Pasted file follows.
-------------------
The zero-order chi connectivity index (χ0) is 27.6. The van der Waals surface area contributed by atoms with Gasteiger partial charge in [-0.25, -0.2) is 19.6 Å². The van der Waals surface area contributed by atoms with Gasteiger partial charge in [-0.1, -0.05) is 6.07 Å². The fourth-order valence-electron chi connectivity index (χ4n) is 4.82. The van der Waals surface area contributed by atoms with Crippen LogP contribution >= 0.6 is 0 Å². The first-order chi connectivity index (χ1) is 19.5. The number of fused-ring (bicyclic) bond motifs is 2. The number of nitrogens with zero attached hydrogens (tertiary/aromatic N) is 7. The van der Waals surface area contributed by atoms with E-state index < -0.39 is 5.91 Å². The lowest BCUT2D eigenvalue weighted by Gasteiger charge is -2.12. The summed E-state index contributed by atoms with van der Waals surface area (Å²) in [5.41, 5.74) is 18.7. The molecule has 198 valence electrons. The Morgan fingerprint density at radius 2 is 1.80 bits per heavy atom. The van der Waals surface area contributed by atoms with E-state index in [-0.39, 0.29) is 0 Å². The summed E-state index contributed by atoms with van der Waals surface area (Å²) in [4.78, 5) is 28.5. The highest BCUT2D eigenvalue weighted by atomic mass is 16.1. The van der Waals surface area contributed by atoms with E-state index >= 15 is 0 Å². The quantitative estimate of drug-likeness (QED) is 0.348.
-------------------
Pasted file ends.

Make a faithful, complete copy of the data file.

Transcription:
The zero-order chi connectivity index (χ0) is 27.6. The van der Waals surface area contributed by atoms with Gasteiger partial charge in [-0.25, -0.2) is 19.6 Å². The van der Waals surface area contributed by atoms with Gasteiger partial charge in [-0.1, -0.05) is 6.07 Å². The fourth-order valence-electron chi connectivity index (χ4n) is 4.82. The van der Waals surface area contributed by atoms with Crippen LogP contribution >= 0.6 is 0 Å². The first-order chi connectivity index (χ1) is 19.5. The number of fused-ring (bicyclic) bond motifs is 2. The number of nitrogens with zero attached hydrogens (tertiary/aromatic N) is 7. The van der Waals surface area contributed by atoms with E-state index < -0.39 is 5.91 Å². The lowest BCUT2D eigenvalue weighted by Gasteiger charge is -2.12. The summed E-state index contributed by atoms with van der Waals surface area (Å²) in [5.41, 5.74) is 18.7. The molecule has 198 valence electrons. The Morgan fingerprint density at radius 2 is 1.80 bits per heavy atom. The van der Waals surface area contributed by atoms with E-state index in [-0.39, 0.29) is 0 Å². The summed E-state index contributed by atoms with van der Waals surface area (Å²) in [4.78, 5) is 28.5. The highest BCUT2D eigenvalue weighted by atomic mass is 16.1. The van der Waals surface area contributed by atoms with E-state index >= 15 is 0 Å². The quantitative estimate of drug-likeness (QED) is 0.348.